The question of whether ‘loss and damage’ should lead to compensation and acceptance of liability is causing ruptures at the COP27 climate talks in Egypt.
Loss and damage is the irreversible economic and non-economic costs of extreme weather events such as cyclones, and slow onset climate disasters such as sea-level rise
And it is at the heart of Pacific islands negotiating positions at COP27.
Pacific Islands Forum (PIF) Resilience and development finance advisor, Karlos Lee Moresi says heated discussions over loss and damage went all night on the eve of the conference opening.
“The sticking point really is around the need from developing countries perspective, that the loss and damage discussion should not lead to compensation and liability, which is an undefined concept,” he said.
He was happy that the agenda eventually passed with the insertion of the words ‘co-operation and facilitation’, expanding the discussion beyond just avoiding loss, and avoiding liability and compensation.
Moresi pointed out that the Pacific negotiators did not sell out. “We accepted that noting that the UNFCCC process is not the only process we can go to for matters relating to loss and damage”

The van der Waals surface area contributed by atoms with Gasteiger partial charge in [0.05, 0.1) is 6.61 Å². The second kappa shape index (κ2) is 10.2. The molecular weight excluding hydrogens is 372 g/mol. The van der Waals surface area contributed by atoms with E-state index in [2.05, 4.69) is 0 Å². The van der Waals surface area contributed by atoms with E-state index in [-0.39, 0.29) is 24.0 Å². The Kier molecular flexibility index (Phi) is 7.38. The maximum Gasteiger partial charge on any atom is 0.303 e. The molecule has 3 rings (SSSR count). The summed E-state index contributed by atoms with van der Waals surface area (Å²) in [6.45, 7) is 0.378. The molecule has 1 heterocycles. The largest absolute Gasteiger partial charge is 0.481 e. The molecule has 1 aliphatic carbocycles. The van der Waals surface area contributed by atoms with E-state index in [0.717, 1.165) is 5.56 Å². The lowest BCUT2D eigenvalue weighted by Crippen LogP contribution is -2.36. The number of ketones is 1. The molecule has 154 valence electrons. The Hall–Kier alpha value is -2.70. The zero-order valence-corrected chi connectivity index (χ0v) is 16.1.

“Of course, it is an important platform but in saying that, we took note of the Vanuatu initiative to ask the International Court of Justice (ICJ) for their opinion on the responsibility of developed countries with regards to climate change, opening up a possibility for other legal measures outside the initial procedure framework,” he said.
As far as promises by big emitters are concerned, Moresi said, “Unfortunately, we cannot force them to deliver on their promises, but we can come to COP and asking, highlighting as well as making countries accountable for the words they said, but doing the opposite”
So for the first time in UN climate negotiations, Loss and Damage has made it onto the agenda. The details of how a financing mechanism will work are being thrashed out now.